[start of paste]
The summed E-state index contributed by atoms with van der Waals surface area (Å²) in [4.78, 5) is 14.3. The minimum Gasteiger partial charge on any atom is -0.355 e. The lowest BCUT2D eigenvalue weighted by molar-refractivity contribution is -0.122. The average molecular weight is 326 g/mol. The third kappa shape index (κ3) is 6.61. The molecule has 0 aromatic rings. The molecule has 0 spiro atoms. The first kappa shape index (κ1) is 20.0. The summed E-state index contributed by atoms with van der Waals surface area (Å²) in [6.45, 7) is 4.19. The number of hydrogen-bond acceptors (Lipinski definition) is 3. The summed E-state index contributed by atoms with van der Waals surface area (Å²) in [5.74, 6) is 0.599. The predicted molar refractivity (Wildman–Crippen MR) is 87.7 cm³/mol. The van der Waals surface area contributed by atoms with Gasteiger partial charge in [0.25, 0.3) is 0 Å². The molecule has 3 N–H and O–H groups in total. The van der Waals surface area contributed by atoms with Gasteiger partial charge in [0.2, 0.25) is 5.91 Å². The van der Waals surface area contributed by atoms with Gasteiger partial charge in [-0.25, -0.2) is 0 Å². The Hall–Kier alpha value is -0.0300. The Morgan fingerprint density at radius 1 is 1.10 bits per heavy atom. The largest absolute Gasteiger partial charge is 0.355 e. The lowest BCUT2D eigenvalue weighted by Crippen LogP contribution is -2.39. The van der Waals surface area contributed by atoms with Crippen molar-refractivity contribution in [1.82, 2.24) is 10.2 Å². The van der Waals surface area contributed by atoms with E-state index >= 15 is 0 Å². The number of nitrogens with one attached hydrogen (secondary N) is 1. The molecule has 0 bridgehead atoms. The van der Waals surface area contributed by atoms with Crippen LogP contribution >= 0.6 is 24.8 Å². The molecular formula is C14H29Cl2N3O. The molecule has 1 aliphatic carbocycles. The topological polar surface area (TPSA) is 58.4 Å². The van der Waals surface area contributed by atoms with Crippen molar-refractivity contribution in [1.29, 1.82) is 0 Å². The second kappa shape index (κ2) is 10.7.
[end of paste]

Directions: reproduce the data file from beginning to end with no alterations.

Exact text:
The summed E-state index contributed by atoms with van der Waals surface area (Å²) in [4.78, 5) is 14.3. The minimum Gasteiger partial charge on any atom is -0.355 e. The lowest BCUT2D eigenvalue weighted by molar-refractivity contribution is -0.122. The average molecular weight is 326 g/mol. The third kappa shape index (κ3) is 6.61. The molecule has 0 aromatic rings. The molecule has 0 spiro atoms. The first kappa shape index (κ1) is 20.0. The summed E-state index contributed by atoms with van der Waals surface area (Å²) in [6.45, 7) is 4.19. The number of hydrogen-bond acceptors (Lipinski definition) is 3. The summed E-state index contributed by atoms with van der Waals surface area (Å²) in [5.74, 6) is 0.599. The predicted molar refractivity (Wildman–Crippen MR) is 87.7 cm³/mol. The van der Waals surface area contributed by atoms with Gasteiger partial charge in [0.25, 0.3) is 0 Å². The molecule has 3 N–H and O–H groups in total. The van der Waals surface area contributed by atoms with Gasteiger partial charge in [0.2, 0.25) is 5.91 Å². The van der Waals surface area contributed by atoms with Gasteiger partial charge in [-0.25, -0.2) is 0 Å². The Hall–Kier alpha value is -0.0300. The Morgan fingerprint density at radius 1 is 1.10 bits per heavy atom. The largest absolute Gasteiger partial charge is 0.355 e. The lowest BCUT2D eigenvalue weighted by Crippen LogP contribution is -2.39. The van der Waals surface area contributed by atoms with Crippen molar-refractivity contribution in [1.82, 2.24) is 10.2 Å². The van der Waals surface area contributed by atoms with E-state index >= 15 is 0 Å². The number of nitrogens with one attached hydrogen (secondary N) is 1. The molecule has 0 bridgehead atoms. The van der Waals surface area contributed by atoms with Crippen LogP contribution >= 0.6 is 24.8 Å². The molecular formula is C14H29Cl2N3O. The molecule has 1 aliphatic carbocycles. The topological polar surface area (TPSA) is 58.4 Å². The van der Waals surface area contributed by atoms with Crippen molar-refractivity contribution in [1.29, 1.82) is 0 Å². The second kappa shape index (κ2) is 10.7.